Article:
IEEE Photonics Society

Boston Photonics Society Chapter

Boston Chapter of the IEEE Photonics Society

Applications of Optics and Photonics in Space PDF

Wednesday, April 3, 10, 17, 24, May 1, 2019, 7:00–9:30 PM
Located at MIT Lincoln Laboratory – 3 Forbes Road, Lexington, MA, 02420, USA

April 24, 2019
8:15 PM

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Optical Crosslinks for Data Relay in Low Earth Orbit Slides

Dr. Timothy Yarnall, MIT Lincoln Laboratory, Lexington, MA


Dr. Timothy Yarnall, MIT Lincoln Laboratory, Lexington, MA

Abstract:  Falling launch costs are leading to a proliferation of small satellites in low Earth Orbit (LEO) that can overfly every point of the surface of the Earth and collect voluminous sensor data.  The timely return of this data to the surface of the Earth is a challenging technical problem.  Optical communication technologies provide a means for transferring this data without overwhelming the size, weight, and power accommodation of small satellites.  Recently, on orbit optical communication systems have adopted the traditional approach to solving this problem, relaying via satellites in geosynchronous orbit, however that requires the LEO satellite to close a 40,000 km communication link and suffers from significant latency.  A new alternative architecture, relaying via crosslinks within a constellation of LEO satellites, has the potential to further reduce the footprint and power consumption of optical terminals by reducing the link distance to a few 1000 km.  Moreover, this architecture greatly reduces communication latency as the total link distance is reduced from 80,000 km to less than 15,000 km.


Biography:  Dr. Yarnall has been actively contributing to research in the photonics community for many years.  He has a BS degree in applied physics from Caltech and an MS and Ph. D. degrees in electrical engineering from Boston University.  He has broad interests that include quantum optics, atmospheric propagation of optical signals, and coherent optical communications, and has published work in these areas in conferences and peer-reviewed journals steadily over his career.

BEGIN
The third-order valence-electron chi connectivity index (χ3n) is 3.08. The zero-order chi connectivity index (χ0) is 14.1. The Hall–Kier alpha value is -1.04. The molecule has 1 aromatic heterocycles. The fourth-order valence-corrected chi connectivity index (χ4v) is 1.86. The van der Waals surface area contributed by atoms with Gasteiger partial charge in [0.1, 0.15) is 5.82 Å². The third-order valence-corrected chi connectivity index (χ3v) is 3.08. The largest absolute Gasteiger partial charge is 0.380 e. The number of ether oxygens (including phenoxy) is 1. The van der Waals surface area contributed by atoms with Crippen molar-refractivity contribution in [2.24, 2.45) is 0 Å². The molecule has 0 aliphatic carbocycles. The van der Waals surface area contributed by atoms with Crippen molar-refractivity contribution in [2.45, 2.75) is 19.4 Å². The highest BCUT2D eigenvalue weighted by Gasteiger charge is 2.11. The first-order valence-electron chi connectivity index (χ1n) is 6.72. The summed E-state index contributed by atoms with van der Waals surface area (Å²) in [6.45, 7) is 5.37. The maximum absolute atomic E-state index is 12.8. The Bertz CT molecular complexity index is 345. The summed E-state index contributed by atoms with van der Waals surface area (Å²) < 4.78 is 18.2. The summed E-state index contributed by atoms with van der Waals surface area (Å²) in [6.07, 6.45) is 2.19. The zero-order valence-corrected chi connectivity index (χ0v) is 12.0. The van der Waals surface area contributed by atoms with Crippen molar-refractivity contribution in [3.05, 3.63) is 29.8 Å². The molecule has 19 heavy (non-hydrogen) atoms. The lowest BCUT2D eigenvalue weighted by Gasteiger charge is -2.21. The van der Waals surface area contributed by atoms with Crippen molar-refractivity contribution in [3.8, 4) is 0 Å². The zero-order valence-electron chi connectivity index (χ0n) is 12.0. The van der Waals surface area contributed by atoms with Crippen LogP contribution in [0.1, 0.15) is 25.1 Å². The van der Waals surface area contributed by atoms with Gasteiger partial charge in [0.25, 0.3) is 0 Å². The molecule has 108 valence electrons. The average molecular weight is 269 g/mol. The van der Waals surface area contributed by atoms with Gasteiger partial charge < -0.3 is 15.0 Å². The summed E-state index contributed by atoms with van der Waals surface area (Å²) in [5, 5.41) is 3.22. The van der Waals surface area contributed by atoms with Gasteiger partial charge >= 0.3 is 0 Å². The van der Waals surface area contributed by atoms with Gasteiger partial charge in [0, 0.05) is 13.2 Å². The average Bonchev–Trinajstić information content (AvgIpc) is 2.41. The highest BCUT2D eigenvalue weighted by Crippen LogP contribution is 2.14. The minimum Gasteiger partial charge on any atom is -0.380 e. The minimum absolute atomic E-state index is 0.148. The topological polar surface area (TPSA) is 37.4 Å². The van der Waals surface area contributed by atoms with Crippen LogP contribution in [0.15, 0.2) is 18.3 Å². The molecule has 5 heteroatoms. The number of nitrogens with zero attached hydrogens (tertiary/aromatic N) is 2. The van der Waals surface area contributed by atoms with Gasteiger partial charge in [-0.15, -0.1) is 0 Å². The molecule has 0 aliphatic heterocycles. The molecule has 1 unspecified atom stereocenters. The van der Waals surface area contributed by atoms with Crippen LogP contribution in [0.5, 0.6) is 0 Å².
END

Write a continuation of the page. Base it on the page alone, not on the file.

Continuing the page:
Dr. Yarnall has been a significant contributor to many photonics technologies throughout his career.  At the beginning of his tenure at MIT Lincoln Laboratory he designed and constructed the low-noise optical amplifier for the world’s first high-rate space-borne laser communication demonstration.  He developed airborne optical terminals to support the exfiltration of large data volumes to ground sites. Following that, Dr. Yarnall led a team of engineers developing a high-speed high-sensitivity coherent optical modem.  In 2013, he published a world-record result where a coherent optical receiver demonstrated error-free performance at 10 Gb/s requiring only 2.1 photon per bit.  He has also developed an optical communication technology for high-rate communication between submerged vehicles based on photon counting at visible wavelengths.

More recently, his focus has returned to space-borne laser communication systems.  Presently, he is co-leading the development of two lasercom systems for human space exploration, one for the International Space Station and the other for the Orion’s return to cis-Lunar space.  Additionally, he is involved in the design of satellite constellations that employ optical crosslinks to support new space missions.


For more information on the technical content of the workshop, contact either:
1) Farhad Hakimi, (, Chair
2) Bill Nelson, (, Co-Chair
3) Dean Tsang, (, Co-Chair